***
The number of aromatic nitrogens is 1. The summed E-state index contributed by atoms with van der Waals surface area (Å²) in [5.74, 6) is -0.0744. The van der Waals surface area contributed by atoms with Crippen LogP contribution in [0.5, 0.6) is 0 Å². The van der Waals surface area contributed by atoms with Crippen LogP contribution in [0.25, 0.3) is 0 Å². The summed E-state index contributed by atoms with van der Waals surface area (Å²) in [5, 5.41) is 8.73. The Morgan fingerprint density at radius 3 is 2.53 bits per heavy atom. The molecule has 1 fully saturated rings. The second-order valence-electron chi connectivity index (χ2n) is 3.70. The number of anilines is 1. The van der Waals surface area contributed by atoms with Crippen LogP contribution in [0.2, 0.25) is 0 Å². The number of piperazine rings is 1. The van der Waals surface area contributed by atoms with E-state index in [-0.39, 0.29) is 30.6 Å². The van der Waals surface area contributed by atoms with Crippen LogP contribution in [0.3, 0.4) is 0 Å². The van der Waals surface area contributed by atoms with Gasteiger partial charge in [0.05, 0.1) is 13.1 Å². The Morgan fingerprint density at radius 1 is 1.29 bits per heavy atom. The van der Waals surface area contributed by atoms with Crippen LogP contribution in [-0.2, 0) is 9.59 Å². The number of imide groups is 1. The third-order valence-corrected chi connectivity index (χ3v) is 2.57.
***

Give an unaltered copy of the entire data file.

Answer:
The number of aromatic nitrogens is 1. The summed E-state index contributed by atoms with van der Waals surface area (Å²) in [5.74, 6) is -0.0744. The van der Waals surface area contributed by atoms with Crippen LogP contribution in [0.5, 0.6) is 0 Å². The van der Waals surface area contributed by atoms with Crippen LogP contribution in [0.25, 0.3) is 0 Å². The summed E-state index contributed by atoms with van der Waals surface area (Å²) in [5, 5.41) is 8.73. The Morgan fingerprint density at radius 3 is 2.53 bits per heavy atom. The molecule has 1 fully saturated rings. The second-order valence-electron chi connectivity index (χ2n) is 3.70. The number of anilines is 1. The van der Waals surface area contributed by atoms with Crippen LogP contribution in [0.2, 0.25) is 0 Å². The number of piperazine rings is 1. The van der Waals surface area contributed by atoms with E-state index in [-0.39, 0.29) is 30.6 Å². The van der Waals surface area contributed by atoms with Crippen LogP contribution in [0.3, 0.4) is 0 Å². The van der Waals surface area contributed by atoms with Gasteiger partial charge in [0.05, 0.1) is 13.1 Å². The Morgan fingerprint density at radius 1 is 1.29 bits per heavy atom. The van der Waals surface area contributed by atoms with Crippen LogP contribution in [-0.2, 0) is 9.59 Å². The number of imide groups is 1. The third-order valence-corrected chi connectivity index (χ3v) is 2.57.